Future systems are limitless, adaptable and essentially human business systems that are capable of continuously scaling technology and making organizations strategically agile.
Nowadays, companies spend a great deal of money on technology. But most of them don't know all the advantages they could have. A few technical giants, however, have bridged the gap and are doubling the rise in revenue.
In the next three to five years, companies will have to adopt technology progressively and aggressively, thereby reinvesting more frequently or losing significant revenue growth.
Today's C-suite is embracing technology that spawns new capabilities and applications under tremendous pressure to deliver development. But many are also struggling to scale up business-wide innovation.
It generates what we term the gap in the achievement of innovation: the difference between investment in technological innovation and realized value.
It is difficult to capture value in part because the traditional "stack" of IT was not designed for today's world of analytics, sensors, mobile computing, artificial intelligence applications, the Internet of Things (IoT), and billions of devices, spanning software applications, hardware, telecommunications, facilities and data centres. Nor was it designed to adapt, whatever that may be, to the world of tomorrow.
But it's not the case that digital indigenous businesses close their gaps in value accomplishment, whereas legacy businesses are not.
Fundamentally, leaders agree that while businesses and their ecosystems can shape cooperative alliances, humans and machines can bring out the best in each other. This is one reason why they are inspired to construct future systems that are boundaryless, adaptable and radically human, which are defined in the study as follows:
Boundaryless: Boundaryless systems take advantage of blurring borders to create new spaces where innovations and alliances thrive within the IT stack, between businesses, and between humans and machines.
Adaptable: Adaptable systems learn, strengthen and adapt on their own, removing, exponentially faster, the friction that hinders business development and motivating people to make better choices.
Radically Human: Radically human devices, just as we do, speak, listen, see and understand, adding elegant simplicity to any interaction between man and machine and creating the advantage of tomorrow.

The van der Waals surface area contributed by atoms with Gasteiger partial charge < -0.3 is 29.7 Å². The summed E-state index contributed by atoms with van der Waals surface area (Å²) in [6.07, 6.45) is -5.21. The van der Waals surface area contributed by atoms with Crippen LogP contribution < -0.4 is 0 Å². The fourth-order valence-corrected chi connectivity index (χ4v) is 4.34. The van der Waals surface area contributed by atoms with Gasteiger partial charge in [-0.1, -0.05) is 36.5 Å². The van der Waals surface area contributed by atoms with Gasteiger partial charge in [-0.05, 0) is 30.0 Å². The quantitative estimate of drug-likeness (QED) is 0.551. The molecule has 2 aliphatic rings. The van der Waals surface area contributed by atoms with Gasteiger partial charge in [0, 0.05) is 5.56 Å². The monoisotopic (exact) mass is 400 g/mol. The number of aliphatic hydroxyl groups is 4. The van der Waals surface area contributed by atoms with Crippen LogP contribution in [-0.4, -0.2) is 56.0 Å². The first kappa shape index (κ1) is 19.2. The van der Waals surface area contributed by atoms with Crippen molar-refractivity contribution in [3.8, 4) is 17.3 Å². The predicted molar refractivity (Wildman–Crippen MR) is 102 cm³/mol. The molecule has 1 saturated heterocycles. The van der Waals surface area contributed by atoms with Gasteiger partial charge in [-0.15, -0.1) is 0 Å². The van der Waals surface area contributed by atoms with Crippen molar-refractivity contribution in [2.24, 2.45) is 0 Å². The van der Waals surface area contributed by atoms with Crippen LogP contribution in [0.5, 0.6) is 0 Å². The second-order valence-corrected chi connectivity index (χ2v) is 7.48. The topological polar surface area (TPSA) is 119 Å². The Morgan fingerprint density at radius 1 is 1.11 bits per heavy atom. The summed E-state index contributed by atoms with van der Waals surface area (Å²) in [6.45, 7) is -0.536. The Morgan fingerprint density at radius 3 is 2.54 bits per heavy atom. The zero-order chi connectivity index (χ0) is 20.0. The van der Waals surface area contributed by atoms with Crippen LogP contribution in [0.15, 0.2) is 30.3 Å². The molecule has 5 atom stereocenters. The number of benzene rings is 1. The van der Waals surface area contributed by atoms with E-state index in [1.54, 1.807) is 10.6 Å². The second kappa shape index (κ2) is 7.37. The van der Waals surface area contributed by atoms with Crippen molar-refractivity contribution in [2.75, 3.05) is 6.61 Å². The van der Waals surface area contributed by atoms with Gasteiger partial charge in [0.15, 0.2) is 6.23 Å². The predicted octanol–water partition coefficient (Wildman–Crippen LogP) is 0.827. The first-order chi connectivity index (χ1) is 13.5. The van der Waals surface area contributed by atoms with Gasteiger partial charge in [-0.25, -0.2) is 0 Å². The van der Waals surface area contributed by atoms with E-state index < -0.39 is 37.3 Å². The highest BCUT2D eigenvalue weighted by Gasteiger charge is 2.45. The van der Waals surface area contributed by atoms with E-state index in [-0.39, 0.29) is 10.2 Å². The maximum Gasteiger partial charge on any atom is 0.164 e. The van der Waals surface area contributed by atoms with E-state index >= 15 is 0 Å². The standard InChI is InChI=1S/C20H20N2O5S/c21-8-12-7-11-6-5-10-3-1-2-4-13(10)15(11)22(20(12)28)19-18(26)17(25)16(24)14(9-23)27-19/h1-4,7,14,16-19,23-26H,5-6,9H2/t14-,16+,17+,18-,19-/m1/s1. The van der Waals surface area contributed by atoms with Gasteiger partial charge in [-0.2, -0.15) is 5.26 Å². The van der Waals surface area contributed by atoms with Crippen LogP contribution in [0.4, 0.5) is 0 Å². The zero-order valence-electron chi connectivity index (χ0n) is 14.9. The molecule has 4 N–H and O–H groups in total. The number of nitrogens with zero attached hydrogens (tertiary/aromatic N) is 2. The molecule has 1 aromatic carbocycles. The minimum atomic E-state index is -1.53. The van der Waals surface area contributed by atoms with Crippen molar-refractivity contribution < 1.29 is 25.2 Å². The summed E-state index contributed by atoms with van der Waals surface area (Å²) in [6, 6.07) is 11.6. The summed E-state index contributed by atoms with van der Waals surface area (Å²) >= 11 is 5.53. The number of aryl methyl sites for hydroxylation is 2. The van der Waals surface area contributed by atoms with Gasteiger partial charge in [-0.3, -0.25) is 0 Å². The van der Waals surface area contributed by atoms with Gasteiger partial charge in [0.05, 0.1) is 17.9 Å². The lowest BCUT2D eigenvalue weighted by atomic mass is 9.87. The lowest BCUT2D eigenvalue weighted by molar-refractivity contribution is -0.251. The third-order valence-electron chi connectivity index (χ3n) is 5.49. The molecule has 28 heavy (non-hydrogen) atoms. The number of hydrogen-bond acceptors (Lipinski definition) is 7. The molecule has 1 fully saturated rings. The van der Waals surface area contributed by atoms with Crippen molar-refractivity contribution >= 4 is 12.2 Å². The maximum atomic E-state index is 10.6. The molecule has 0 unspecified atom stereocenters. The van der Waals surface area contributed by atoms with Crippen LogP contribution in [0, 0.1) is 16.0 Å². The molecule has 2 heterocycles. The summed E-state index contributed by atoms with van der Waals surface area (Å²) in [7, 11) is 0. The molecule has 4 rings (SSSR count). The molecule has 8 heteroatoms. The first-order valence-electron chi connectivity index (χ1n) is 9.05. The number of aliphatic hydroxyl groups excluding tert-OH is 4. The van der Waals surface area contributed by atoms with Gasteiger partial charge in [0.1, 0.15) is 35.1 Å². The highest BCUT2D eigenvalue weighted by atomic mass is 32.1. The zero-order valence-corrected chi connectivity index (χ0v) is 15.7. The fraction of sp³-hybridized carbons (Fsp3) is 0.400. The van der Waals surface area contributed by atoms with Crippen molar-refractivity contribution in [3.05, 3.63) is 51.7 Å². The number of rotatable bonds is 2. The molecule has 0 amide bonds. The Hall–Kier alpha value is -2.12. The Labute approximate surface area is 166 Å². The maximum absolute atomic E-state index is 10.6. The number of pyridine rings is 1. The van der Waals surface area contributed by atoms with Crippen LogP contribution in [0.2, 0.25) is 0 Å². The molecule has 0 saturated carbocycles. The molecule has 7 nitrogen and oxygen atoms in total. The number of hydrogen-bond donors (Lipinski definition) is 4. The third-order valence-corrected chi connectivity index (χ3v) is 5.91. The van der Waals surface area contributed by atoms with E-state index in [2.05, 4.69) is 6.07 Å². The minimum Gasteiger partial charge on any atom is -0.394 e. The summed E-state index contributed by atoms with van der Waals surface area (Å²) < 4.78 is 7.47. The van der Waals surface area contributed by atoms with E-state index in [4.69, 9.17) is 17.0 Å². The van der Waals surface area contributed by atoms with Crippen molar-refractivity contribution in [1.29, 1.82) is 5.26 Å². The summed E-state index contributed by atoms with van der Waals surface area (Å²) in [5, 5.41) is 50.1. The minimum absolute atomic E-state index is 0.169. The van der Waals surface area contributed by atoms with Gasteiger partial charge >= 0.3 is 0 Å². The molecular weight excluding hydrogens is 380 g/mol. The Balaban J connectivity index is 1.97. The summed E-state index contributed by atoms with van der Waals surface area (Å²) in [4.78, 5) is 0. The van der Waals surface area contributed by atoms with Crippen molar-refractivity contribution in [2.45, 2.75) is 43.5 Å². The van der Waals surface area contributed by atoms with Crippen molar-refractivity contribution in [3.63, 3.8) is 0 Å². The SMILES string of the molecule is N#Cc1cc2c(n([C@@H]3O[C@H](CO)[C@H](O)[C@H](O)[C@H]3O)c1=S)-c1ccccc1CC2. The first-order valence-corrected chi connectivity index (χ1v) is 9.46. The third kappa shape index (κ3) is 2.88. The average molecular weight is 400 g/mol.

1. Recognize details both as an advantage and as a liability
Leaders ensure the quality of data, develop security mechanisms that predict risks, and establish ethically responsible data and AI management systems. This provides a virtuous data production and consumption loop because the quality is indeed rising.
Similarly, to reduce the possibility of adverse effects on corporate performance, brand credibility and regulatory enforcement, the AI handling of company data must gain the faith and trust of the individuals who use it.
2. Explore new methods to cultivate talent
One of the greatest challenges to developing the vast, scalable, human-centric structures required for success is a workforce submerged in yesterday's technologies.
Survey respondents conclude that 52 percent of the skills of their IT workforce and almost half (47 percent) of the skills of their non-IT workforce will be obsolete in three years without any retraining.
Leaders also ensure that their talent is not afraid of experimenting and introducing essential components of learning and growing non-traditional ideas.
3. Adopting technologies that make it fast and scalable for the company
Leaders are shifting to decoupled information, infrastructure and apps that allow greater versatility and a faster-moving IT culture.
While leaders prefer versatile, consistent and scalable architectures that are capable of adapting to consumer demands, such as seamless customer payments, it is difficult for Laggards to step away from rigid IT architectures that make them unable to optimize innovation investments and susceptible to system-wide outages.
4. Ground yourself in cloud computing
For Future Systems, cloud computing is important because it allows businesses to use other technology, including AI and analytics, effectively. As such, the cloud is viewed by leaders as a catalyst for innovation.
5. Manage investments in technology well throughout the organization
By breaking down barriers between IT and other agencies, leaders work for business alignment. They have set up centres of innovation, establishing pipelines for the transfer of innovation. For example, they could consider how changes might be used to forecast and pre-empt employee turnover in machine-learning-driven sales and customer relationship technology.